High schoolers brainstorm the restaurant industry’s future

Photograph: Shutterstock

For a sneak peek at where the restaurant industry is headed, cruise over to ProStartville—though you can forget about finding it via a GPS or map. It’s a fictional town invented for the management portion of the National ProStart Invitational, a contest where teams of high school students compete with one another to see which can brainstorm the most feasible restaurant of tomorrow for an imaginary market of 270,000 consumers. Their virtual dining options embody the future of the business, as envisioned by young people who are being trained to lead it.

The National Restaurant Association Educational Foundation (NRAEF), administrator of the competition and the talent-development program behind it, has assigned ProStartville a number of demographic attributes (for example, the median age of the residents is 33, and families constitute 29% of the populace). Students can decide on their own where ProStartville is located and how that influences their restaurant creations. 

The annual event brings together top participants in ProStart, a program for teenagers who opt for training to become tomorrow’s foodservice leaders instead of pursuing a traditional high school education. That’s putting it primly. If it weren’t for ProStart, many would drop out of school, lapse into trouble, or drift rudderless through the schooling required of them by law. ProStart offers an alternative that’s been readily embraced by educators, parents and students themselves.

The program combines classroom time with hands-on kitchen experience and management endeavors true to what the youngsters will encounter as foodservice professionals, such as thinking up a viable restaurant venture. To inject some fun and real-world pressure into the process, teams of students compete with one another in tests of their management and culinary abilities. The tops in each state then head to the national invitational to determine the best of the best.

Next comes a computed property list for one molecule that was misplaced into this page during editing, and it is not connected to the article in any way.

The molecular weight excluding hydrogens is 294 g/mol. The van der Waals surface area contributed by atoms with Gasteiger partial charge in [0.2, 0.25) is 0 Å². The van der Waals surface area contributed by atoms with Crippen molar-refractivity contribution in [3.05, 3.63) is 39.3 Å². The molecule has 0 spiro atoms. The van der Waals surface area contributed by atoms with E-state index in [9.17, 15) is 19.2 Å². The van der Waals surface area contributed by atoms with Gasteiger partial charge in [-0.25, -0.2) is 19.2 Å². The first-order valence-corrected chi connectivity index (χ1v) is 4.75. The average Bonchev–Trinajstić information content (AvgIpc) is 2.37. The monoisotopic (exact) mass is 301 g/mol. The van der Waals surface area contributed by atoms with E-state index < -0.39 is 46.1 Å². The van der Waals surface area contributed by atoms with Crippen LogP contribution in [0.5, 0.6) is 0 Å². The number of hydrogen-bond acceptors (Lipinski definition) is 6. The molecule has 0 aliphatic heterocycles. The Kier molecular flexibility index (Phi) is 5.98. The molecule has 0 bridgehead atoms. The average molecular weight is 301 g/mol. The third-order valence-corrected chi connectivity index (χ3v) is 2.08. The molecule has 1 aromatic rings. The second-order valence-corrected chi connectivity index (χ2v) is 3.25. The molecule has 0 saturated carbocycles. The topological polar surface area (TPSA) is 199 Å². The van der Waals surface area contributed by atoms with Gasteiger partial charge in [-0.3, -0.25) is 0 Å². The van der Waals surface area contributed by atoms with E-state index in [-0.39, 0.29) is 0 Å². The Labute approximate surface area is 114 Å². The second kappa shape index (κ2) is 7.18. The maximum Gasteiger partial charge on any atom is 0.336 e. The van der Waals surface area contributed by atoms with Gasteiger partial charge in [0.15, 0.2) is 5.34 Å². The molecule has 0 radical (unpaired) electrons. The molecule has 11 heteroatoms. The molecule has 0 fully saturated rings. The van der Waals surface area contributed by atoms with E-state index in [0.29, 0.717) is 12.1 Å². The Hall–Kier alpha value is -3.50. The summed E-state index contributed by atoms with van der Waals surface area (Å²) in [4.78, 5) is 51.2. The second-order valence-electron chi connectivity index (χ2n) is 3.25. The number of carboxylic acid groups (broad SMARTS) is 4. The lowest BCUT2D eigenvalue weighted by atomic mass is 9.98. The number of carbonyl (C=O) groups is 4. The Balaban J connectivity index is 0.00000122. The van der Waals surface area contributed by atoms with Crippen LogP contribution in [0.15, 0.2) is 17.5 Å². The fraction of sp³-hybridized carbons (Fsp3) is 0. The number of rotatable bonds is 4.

Because this competition pivots on projections of the future by the individuals who will shape those decades ahead, their restaurant ideas are analyzed by the NRAEF and ProStart’s sponsor, tech company Oracle Food and Beverage. Here’s what was revealed by their just-released study of the winning entries in the 2018 contest. 

It’s taps for fussy fine dining

Most of the concepts hatched by the 46 teams were casual, quick-service or fast-casual operations with an emphasis on speed. Sit-down service was secondary by far to grab-and-go. 

Food trucks in the fast lane

Judges remarked on the number of food trucks brainstormed by contestants, though the entries were amped up from the current generation of kitchens on wheels. One mobile winner, Wings in Motion, was engineered to deliver meals in three to five minutes. The trucks’ ability to relocate wherever consumers congregated was consistent with the larger trend of putting restaurants closer to where the public lives, works and plays.

Revved up farm-to-table

Entrants’ disinterest in fine dining wasn’t accompanied by a lack of enthusiasm for the local sourcing associated today with higher-end independents. A reliance on farm-to-table sourcing was “central” to the entries, according to post-competition study. Here again, the youngsters foresaw the industry moving further in that direction. The entry from West Virginia’s team sported a greenhouse on its roof. Indiana’s team envisioned a restaurant with a full herb garden, not only to provide seasoning and ingredients, but also to scent the air. 

Giving back is a given

The NRAEF and Oracle noted that the youngsters in the competition envisioned their concepts as being integrally involved with their communities. Colorado’s team cooked up a casual concept called Pangea for ProStartville International Airport. Passengers on incoming flights would find an ad for the place on their paper or e-tickets, and every 10th imprint would be a coupon for a 15% discount. Every redeemed coupon would trigger an automatic donation to the American Red Cross. 

Menus break out of the beef/chicken/pork mold

A separate part of the competition pitted teams against one another to see which could come up with the best future menu. One trend highlighted in the follow-up report: a broadening of the proteins envisioned for future use. The most popular ingredient incorporated into appetizers was seafood, followed by vegetables. Center-of-the-plate preparations incorporated such items as quail, game meat and veal. 

Top finishers in the two competitions—management and culinary—were awarded scholarships that they could use to further pursue their restaurant educations. 

The 2019 National ProStart Invitational is scheduled for May 8-10 in Washington, D.C. 

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